Rick Ross will not confirm or deny anything about his alleged past as a prison guard. He says it's too ridiculous to worry about. And the Boss laughs off all the jokes and supposedly Photoshopped images of him that have circulated the Internet. He's having the time of his life.
"Anytime a rumor comes up like, 'Is Ross is getting married?' I don't address it, because that's my life," he said Thursday in Atlanta. "At the same time, if it's some haterism going on, I'm most definitely not gonna entertain it, because it's not trill. I define trill as being successful, doing you, being creative, living your life. My music is very sincere to me."
Besides being one of the nicest MCs with the wordplay right now, Ross owes part of his strong appeal to his rep on the street. As he records his third LP, Deeper Than Rap, he promises that everything he's rapped regarding his street hustling is real.
"It's very authentic," he said. "I feel that no other artist could have endured this," he added of the recent controversy.
"If you think I didn't get no money, God bless your heart," he continued about his time on the streets. "I had the P. Diddy watch at 19. I saw what they wanted, and I had it. I don't get on the airwaves and tell people I'm out on bond now facing prison time right now and have been for the past year and a half. That's not what I glorify. That's not what I want my daughter to read about or my son to read about. You ever notice in all the rumors that they never bring up my record? They don't want you to know the boy really does his thing. But I'm not finin' to go and say, 'Hey, [the online Department of Corrections documents are] inaccurate.' ... But that's entertainment. I'm the best. You see me on the cover of XXL magazine with no shirt on. I'm living my dream."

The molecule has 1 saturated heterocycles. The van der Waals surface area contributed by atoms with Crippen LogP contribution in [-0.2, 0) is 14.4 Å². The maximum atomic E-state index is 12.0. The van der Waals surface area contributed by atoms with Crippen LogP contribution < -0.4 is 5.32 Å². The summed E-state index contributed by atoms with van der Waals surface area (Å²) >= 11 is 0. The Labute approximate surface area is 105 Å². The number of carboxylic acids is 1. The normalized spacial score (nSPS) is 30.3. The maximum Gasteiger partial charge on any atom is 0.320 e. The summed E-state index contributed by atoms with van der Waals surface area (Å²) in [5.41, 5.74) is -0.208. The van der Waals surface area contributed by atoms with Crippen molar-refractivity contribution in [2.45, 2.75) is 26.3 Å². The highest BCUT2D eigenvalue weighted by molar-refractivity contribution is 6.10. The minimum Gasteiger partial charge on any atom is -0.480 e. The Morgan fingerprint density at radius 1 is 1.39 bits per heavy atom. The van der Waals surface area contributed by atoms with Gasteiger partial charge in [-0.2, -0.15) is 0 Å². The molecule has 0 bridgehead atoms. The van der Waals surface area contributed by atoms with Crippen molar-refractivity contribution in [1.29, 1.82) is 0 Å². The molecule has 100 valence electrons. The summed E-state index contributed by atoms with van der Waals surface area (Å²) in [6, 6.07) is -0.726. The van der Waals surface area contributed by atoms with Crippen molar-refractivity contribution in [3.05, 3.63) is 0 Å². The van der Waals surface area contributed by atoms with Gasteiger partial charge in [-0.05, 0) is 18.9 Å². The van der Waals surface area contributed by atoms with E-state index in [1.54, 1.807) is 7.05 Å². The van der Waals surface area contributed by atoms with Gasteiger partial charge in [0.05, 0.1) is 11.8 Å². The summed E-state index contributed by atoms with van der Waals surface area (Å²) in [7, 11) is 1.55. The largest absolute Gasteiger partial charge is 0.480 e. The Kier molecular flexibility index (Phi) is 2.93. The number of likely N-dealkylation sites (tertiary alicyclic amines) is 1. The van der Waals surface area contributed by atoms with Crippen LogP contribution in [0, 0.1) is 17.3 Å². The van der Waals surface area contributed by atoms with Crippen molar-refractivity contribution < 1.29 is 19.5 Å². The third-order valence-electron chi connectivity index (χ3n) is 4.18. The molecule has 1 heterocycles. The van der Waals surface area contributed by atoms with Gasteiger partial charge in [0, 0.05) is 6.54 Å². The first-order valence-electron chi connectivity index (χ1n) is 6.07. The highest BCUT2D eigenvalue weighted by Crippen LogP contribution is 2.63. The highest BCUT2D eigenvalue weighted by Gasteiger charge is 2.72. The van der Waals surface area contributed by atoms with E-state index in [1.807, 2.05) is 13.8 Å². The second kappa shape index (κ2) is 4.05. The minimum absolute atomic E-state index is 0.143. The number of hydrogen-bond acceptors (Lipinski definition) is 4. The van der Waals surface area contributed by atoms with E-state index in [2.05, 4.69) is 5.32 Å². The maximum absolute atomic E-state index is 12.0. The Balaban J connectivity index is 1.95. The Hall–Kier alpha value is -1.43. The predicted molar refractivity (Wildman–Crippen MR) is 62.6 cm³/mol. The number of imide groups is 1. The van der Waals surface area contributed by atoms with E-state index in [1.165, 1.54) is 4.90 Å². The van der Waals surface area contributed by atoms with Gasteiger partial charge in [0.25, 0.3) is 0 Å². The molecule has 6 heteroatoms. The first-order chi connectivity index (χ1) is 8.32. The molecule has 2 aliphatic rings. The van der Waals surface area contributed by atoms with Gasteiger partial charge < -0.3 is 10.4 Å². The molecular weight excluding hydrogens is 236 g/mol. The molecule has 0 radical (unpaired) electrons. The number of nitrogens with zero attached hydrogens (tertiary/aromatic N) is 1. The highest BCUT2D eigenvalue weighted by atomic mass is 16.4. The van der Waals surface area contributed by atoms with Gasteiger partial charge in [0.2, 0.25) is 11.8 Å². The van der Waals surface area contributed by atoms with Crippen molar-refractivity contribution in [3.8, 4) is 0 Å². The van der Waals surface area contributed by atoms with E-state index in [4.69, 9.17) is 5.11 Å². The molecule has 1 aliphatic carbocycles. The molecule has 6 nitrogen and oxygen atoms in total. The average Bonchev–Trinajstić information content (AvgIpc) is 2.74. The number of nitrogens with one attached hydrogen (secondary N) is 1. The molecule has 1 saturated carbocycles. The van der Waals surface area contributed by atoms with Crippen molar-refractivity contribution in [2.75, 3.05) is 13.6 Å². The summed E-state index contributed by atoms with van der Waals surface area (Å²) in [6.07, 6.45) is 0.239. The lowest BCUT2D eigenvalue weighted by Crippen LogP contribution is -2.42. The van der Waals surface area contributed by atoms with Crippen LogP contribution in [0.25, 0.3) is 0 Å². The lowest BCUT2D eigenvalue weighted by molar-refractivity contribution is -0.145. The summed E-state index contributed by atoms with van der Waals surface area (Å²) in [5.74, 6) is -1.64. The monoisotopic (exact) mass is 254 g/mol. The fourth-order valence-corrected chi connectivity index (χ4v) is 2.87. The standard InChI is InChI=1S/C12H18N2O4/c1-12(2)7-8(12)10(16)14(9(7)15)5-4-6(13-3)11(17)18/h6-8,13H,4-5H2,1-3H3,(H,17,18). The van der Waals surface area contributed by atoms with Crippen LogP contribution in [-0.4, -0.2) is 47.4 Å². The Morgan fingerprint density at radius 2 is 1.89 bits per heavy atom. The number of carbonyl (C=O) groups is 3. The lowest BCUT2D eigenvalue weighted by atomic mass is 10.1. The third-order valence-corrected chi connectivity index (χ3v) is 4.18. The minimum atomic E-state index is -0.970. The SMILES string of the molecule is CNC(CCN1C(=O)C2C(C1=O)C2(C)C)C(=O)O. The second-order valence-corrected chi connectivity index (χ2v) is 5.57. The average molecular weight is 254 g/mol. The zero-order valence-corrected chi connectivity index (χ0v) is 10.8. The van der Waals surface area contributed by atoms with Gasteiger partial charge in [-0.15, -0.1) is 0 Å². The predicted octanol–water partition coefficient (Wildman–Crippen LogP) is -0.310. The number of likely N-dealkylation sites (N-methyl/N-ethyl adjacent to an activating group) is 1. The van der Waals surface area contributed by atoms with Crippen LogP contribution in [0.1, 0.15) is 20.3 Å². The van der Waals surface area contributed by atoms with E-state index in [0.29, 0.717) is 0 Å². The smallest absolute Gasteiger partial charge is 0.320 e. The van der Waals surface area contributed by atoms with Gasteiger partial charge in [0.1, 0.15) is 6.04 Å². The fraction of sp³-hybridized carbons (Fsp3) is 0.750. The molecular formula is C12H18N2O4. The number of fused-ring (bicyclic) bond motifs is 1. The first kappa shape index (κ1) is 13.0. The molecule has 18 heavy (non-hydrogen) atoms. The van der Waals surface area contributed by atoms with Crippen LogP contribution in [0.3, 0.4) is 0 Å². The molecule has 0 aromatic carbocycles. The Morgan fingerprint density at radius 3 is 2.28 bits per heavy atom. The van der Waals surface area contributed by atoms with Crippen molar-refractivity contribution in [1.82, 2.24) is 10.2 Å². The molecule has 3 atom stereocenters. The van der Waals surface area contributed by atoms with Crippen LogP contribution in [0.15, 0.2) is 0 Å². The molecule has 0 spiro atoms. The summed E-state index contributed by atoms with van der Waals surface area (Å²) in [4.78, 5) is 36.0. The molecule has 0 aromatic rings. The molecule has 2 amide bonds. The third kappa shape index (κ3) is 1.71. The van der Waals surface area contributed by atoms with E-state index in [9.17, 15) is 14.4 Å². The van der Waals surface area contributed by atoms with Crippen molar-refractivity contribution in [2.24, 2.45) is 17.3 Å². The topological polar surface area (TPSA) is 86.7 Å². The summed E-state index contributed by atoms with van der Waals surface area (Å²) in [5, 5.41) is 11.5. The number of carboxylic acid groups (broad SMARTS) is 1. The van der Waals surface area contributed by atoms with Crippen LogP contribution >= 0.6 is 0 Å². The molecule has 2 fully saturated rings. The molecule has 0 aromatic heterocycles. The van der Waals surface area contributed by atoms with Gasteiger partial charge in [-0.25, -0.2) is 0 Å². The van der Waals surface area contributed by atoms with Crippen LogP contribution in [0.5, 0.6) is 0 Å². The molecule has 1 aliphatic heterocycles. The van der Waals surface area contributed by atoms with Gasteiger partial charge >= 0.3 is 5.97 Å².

Ross' Deeper Than Rap is coming at the top of 2009 on his own Maybach Music by way of Def Jam (though he's still handling some business to get out of his Slip-N-Slide contract). It's looking like the album will feature production (yes, production, as in beats) by T.I., Kanye West and J.U.S.T.I.C.E. League, among others. He just dropped a mixtape, Still the Trillest, with DJ Infamous and continues to keep a myriad of concert performances on his schedule. His popularity has not suffered from any of the rumors still dogging him. When you talk to Ross, grimaces are hard to find, and smiles come in abundance. He feels he's at the most creative and competitive period in his career, and he certainly has more money than ever.
"When people write something, if it's something that's not authentic, they don't know what I've lived," he said. "They don't know what I did; they'll never know. If you think [what I talk about] is fake, don't get yourself hurt out here. Don't get it twisted. All you rappers trying to come up ... don't do that. You'll learn the hard way. I don't do no threatening; I keep it 100. When you see me, keep it 100. Say what you feel. That's what I do, that's what I always do. What I come from and what I represent, you can never disrespect it."